hold want to be notified. It is important to remember that if you signed up to receive these alerts prior to June 2022, you will need to re-enroll for each address, to continue receiving these notifications through June 2023. To sign up for alerts for any address that is important to you or a loved one, visit www.pge.com/ addressalert. One of the bright spots in 2021 was a new community event the “Foundation” helped support, which was developed by local Avilone Kristen McKiernan and friends. Titled the Children’s Business Fair, the event welcomed more than 30 craft booths manned by entrepreneurial youth in various age categories hoping to sell their goods to the public, and to compete for cash prizes for creativity and presentation. The event was very well attended, so much so that it is taking place again this year. Mark your calendars for Saturday, October 15, from 10 a.m. to 1 p.m. at the Avila Beach Community Center. If you are looking to do some early shopping for end-of-the-year holiday gifts, this event is the place to be! Well, I have used up my allotted space, so let me end with my usual closing. That’s it for now, fellow Avilones. See you at the beach!
Bear Market Bounce? After a horrendous first half to the year, there was bound to be a bounce back in the stock and bond markets and it was big, although it was in line with the average gains and durations for “bear market” rallies since 1929*. Now the question is whether this is the beginning of a new bull market or just a respite prior to another drawdown. As this note is written on Aug 22nd, I can’t tell you the answer. I can state that rising stock markets imply the following: 1) Rates and inflation matter less for stocks than ever before 2) Fighting the Fed now works 3) While QE inflated assets, QT won’t deflate them 4) Geopolitical risks don’t present a material threat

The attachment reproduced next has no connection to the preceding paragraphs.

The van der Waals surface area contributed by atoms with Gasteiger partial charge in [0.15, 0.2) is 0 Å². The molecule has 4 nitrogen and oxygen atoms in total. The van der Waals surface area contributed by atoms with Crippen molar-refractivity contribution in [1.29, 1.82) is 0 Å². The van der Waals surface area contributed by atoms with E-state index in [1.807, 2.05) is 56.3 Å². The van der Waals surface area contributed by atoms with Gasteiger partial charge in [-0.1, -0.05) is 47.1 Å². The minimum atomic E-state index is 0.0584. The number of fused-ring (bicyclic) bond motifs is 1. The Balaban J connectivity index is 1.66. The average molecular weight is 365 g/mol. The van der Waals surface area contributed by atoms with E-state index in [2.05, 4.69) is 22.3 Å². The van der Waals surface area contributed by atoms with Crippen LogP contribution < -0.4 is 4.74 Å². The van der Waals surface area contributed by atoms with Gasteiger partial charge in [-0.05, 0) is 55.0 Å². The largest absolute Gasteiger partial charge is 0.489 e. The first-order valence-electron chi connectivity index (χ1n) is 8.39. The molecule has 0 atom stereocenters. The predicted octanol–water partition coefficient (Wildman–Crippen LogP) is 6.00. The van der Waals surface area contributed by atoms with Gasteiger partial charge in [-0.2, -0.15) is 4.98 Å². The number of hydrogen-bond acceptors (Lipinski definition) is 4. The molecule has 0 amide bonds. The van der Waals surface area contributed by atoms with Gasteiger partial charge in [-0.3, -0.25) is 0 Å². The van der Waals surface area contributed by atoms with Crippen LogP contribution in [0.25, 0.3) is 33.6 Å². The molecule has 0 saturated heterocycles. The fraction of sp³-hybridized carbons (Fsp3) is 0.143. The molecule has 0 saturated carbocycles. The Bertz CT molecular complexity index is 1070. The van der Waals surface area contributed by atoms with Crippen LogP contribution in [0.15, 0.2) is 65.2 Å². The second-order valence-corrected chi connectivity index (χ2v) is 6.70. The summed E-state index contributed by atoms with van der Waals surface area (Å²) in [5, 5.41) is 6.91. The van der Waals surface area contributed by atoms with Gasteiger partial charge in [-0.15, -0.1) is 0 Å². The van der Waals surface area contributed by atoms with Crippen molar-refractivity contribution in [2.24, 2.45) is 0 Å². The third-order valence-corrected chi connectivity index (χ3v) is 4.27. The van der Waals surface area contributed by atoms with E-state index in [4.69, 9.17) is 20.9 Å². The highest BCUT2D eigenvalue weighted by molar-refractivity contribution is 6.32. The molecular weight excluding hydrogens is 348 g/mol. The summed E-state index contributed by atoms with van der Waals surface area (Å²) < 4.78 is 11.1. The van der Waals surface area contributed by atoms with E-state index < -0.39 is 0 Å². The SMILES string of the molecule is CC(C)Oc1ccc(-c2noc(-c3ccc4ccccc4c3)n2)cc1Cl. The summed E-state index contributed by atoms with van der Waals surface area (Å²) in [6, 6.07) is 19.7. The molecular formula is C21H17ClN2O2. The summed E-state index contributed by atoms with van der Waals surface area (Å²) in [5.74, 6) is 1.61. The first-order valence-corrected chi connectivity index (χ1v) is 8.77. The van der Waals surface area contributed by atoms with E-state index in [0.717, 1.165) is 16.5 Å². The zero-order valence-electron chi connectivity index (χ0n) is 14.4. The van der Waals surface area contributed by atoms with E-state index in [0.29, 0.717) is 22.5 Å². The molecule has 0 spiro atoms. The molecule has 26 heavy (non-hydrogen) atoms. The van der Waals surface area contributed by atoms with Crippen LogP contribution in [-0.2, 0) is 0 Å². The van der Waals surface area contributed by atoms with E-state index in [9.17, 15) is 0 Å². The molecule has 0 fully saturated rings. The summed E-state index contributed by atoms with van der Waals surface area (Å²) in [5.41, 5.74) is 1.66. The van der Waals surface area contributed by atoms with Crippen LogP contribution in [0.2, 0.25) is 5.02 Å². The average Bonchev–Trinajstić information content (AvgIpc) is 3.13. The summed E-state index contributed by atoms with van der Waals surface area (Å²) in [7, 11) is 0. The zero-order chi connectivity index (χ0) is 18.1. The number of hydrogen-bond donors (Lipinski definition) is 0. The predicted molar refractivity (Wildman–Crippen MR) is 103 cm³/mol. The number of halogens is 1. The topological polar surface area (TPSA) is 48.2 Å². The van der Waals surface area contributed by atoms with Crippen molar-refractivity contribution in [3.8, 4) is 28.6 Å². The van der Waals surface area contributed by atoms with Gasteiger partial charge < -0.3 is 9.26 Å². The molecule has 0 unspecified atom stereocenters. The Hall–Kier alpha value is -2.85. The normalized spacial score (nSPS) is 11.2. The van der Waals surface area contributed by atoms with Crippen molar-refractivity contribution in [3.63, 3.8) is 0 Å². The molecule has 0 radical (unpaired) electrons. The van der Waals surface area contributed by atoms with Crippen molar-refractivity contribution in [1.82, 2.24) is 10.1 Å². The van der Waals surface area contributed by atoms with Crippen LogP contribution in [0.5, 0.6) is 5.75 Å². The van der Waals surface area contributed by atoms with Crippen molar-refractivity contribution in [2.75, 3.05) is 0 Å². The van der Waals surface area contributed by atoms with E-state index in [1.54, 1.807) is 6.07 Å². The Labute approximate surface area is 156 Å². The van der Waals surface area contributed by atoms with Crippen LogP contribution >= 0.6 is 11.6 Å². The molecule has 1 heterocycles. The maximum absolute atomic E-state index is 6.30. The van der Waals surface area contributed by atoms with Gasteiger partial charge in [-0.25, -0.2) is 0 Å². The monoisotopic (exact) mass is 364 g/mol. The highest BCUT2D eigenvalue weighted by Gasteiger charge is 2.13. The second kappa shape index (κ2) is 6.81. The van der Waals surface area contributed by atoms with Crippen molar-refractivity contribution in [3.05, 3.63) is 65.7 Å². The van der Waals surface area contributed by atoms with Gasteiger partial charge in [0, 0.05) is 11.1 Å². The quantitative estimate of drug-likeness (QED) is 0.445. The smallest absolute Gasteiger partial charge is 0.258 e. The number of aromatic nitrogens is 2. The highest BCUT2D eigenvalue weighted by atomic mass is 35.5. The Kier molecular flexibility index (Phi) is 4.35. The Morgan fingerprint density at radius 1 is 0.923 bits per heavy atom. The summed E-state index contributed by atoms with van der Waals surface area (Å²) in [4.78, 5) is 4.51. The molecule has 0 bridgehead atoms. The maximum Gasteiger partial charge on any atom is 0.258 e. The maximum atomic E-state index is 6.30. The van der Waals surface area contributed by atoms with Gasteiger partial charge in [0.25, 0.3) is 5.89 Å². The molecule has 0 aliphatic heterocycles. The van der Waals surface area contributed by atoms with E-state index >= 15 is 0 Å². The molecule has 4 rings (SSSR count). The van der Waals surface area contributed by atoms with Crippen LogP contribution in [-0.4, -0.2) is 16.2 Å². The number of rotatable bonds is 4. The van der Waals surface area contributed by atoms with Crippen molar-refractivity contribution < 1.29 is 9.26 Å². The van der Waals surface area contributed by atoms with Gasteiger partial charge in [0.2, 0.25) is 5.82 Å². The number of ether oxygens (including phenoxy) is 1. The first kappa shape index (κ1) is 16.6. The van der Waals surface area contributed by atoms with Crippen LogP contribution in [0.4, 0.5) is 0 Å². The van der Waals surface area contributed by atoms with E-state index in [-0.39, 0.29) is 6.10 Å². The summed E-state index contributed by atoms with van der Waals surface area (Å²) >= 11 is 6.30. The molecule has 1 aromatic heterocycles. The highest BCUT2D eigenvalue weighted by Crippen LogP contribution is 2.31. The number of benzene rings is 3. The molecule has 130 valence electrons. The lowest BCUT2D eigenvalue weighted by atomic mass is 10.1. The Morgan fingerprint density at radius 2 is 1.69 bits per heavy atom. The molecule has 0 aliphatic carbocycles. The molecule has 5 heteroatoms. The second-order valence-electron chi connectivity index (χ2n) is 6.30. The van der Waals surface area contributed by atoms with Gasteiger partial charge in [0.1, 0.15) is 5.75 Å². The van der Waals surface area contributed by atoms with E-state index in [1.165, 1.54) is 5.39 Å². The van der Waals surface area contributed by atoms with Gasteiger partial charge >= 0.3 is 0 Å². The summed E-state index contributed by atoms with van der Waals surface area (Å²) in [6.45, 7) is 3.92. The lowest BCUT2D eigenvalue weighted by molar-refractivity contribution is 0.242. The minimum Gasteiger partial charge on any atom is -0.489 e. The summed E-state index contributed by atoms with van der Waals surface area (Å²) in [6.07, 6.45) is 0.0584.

All of those seem unlikely, in my opinion. So, the question is, do you have a plan to protect your assets if the recent rally was just another in one of many bear market bounces? Maybe it’s time to figure out another way to de-risk your portfolio and possibly increase your income so you can enjoy your life now. To learn more, please visit our website and/or call for a time to review your situation (no obligation or fee). *https://www.zerohedge.com/markets/wall-streets-biggest-bear-nobody-afraid-fed-any-more-everyone-bearish-no-one-has-sold
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4 | Avila Beach Life — SEPTEMBER 2022
Making Communities Better Through Print™
A view from the beach …
Avila Beach Civic Association
i All — School days are just starting and we all are hopeful that we don’t end up with more pandemic surges. However,
with the way things are going, we can just continue to vaccinate and wear masks indoors…or not, depending on your beliefs. Due to the concern of our residents and SLO County businesses, we have made the decision to postpone our Avila Apple Festival until late next spring. At that time, we anticipate making some changes to our event to make it more fun for everyone. We might even make it a festival including several of our local nonprofit organizations. If you would like to get involved in helping us to enhance this event, please give me a